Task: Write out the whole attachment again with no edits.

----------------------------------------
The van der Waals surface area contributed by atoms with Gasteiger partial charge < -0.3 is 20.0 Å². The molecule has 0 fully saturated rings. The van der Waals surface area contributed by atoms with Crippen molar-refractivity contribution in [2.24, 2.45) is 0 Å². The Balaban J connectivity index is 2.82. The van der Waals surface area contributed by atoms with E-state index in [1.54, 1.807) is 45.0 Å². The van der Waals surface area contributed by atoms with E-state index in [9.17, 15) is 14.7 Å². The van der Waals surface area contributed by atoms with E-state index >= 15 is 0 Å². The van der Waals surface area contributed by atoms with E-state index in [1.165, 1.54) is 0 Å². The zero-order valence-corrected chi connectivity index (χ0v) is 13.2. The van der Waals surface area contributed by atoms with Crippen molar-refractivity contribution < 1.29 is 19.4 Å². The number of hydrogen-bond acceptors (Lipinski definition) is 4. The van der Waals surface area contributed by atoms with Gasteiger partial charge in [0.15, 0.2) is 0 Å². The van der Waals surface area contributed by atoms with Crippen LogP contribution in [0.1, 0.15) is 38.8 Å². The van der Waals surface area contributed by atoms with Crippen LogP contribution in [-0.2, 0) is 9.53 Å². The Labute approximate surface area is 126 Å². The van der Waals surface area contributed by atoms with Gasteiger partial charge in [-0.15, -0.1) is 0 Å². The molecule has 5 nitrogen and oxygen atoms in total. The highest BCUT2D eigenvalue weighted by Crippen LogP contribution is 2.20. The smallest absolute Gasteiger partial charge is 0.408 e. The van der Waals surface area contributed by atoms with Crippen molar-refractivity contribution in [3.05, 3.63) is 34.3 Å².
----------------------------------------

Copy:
The van der Waals surface area contributed by atoms with Gasteiger partial charge < -0.3 is 20.0 Å². The molecule has 0 fully saturated rings. The van der Waals surface area contributed by atoms with Crippen molar-refractivity contribution in [2.24, 2.45) is 0 Å². The Balaban J connectivity index is 2.82. The van der Waals surface area contributed by atoms with E-state index in [1.54, 1.807) is 45.0 Å². The van der Waals surface area contributed by atoms with E-state index in [9.17, 15) is 14.7 Å². The van der Waals surface area contributed by atoms with E-state index >= 15 is 0 Å². The van der Waals surface area contributed by atoms with E-state index in [1.165, 1.54) is 0 Å². The zero-order valence-corrected chi connectivity index (χ0v) is 13.2. The van der Waals surface area contributed by atoms with Crippen molar-refractivity contribution < 1.29 is 19.4 Å². The number of hydrogen-bond acceptors (Lipinski definition) is 4. The van der Waals surface area contributed by atoms with Gasteiger partial charge in [0.15, 0.2) is 0 Å². The van der Waals surface area contributed by atoms with Crippen LogP contribution in [0.1, 0.15) is 38.8 Å². The van der Waals surface area contributed by atoms with Crippen LogP contribution in [-0.2, 0) is 9.53 Å². The Labute approximate surface area is 126 Å². The van der Waals surface area contributed by atoms with Gasteiger partial charge in [-0.15, -0.1) is 0 Å². The molecule has 5 nitrogen and oxygen atoms in total. The highest BCUT2D eigenvalue weighted by Crippen LogP contribution is 2.20. The smallest absolute Gasteiger partial charge is 0.408 e. The van der Waals surface area contributed by atoms with Crippen molar-refractivity contribution in [3.05, 3.63) is 34.3 Å².